On January 20, the White House announced the acting agency leadership in the next phase of the transition of government. As part of that transition, President Joe Biden appointed Dave Uejio to serve as the acting director of the Consumer Financial Protection Bureau (CFPB). This news followed on the same day Director Kraninger, appointed by former President Donald Trump, resigned to adhere to the wishes of the new administration.
Earlier this month, then President-elect Joe Biden nominated Rohit Chopra, currently a Federal Trade Commission commissioner, to serve as the third director of the CFPB. The Federal Vacancies Reform Act does not allow Chopra to serve as acting director because he has been officially nominated.
Uejio, a nine-year veteran of the CFPB, will lead the bureau in the interim until Chopra is confirmed by the Senate and sworn in. Uejio currently serves as the chief strategy officer, and he previously served as the acting deputy chief of staff and lead for talent acquisition.
The CFPB has been tasked with making sure that financial rules are followed and safeguarding consumers, as well as regulating the reverse mortgage industry at the national level. Acting Director Uejio has indicated he does not want to be a passive substitute awaiting Chopra’s confirmation. Uejio vocalized that he does not intend to merely function as a steward, but that he plans to serve as the interim CFPB director to work closely with Congress to take all available measures to protect consumers. He also announced that he will focus on the new administration’s priorities ahead of Chopra’s confirmation, including tending to the needs of consumers impacted by the COVID-19 pandemic and racial inequities in lending. Uejio, with his breadth of knowledge of the CFPB and policy issues, is expected to work closely with Chopra during the transition.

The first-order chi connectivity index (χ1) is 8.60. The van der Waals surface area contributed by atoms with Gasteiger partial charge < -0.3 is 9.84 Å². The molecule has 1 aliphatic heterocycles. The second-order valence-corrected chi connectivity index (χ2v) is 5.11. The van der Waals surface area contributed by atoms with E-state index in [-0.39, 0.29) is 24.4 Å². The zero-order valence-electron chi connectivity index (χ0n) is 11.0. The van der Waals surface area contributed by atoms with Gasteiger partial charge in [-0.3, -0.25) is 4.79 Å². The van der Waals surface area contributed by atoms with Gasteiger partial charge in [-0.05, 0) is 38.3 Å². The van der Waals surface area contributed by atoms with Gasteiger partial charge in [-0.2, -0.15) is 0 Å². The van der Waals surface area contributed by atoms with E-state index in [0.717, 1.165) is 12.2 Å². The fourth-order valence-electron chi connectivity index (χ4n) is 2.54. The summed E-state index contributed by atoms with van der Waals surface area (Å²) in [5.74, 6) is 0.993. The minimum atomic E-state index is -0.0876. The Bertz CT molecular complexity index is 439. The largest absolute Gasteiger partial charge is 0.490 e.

Earlier in January, the bureau’s Taskforce on Federal Consumer Financial Law published a list of 100 recommendations in a report intended for the CFPB, along with Congress and state and federal regulators. The recommendations include authorizing the bureau to provide licenses to non-depository institutions that offer lending, money transmission, and payments services; growing access to the payment system to include those who are underbanked or unbanked; and interfacing “with other agencies to create a unified regulatory regime for new and innovative technologies providing services similar to banks.”
The CFPB, under Chopra’s leadership and as part of furthering President Biden’s fight against discrimination, may have an initial concentration on fair lending rules, including rescinding recent guidance that made it harder for the bureau to charge companies with committing abusive practices and strictly enforcing cases for unfair and deceptive acts.
The CFPB under Chopra is also expected to closely examine the COVID-19 response from banks, consumer reporting agencies, debt collectors, and mortgage and student loan servicers. While under Kraninger’s previous leadership, financial services companies would not necessarily face regulatory scrutiny if they showed “good-faith” efforts to provide loan forbearance and consumer relief under the CARES Act; that lenience may end when Chopra takes his position as the next CFPB director.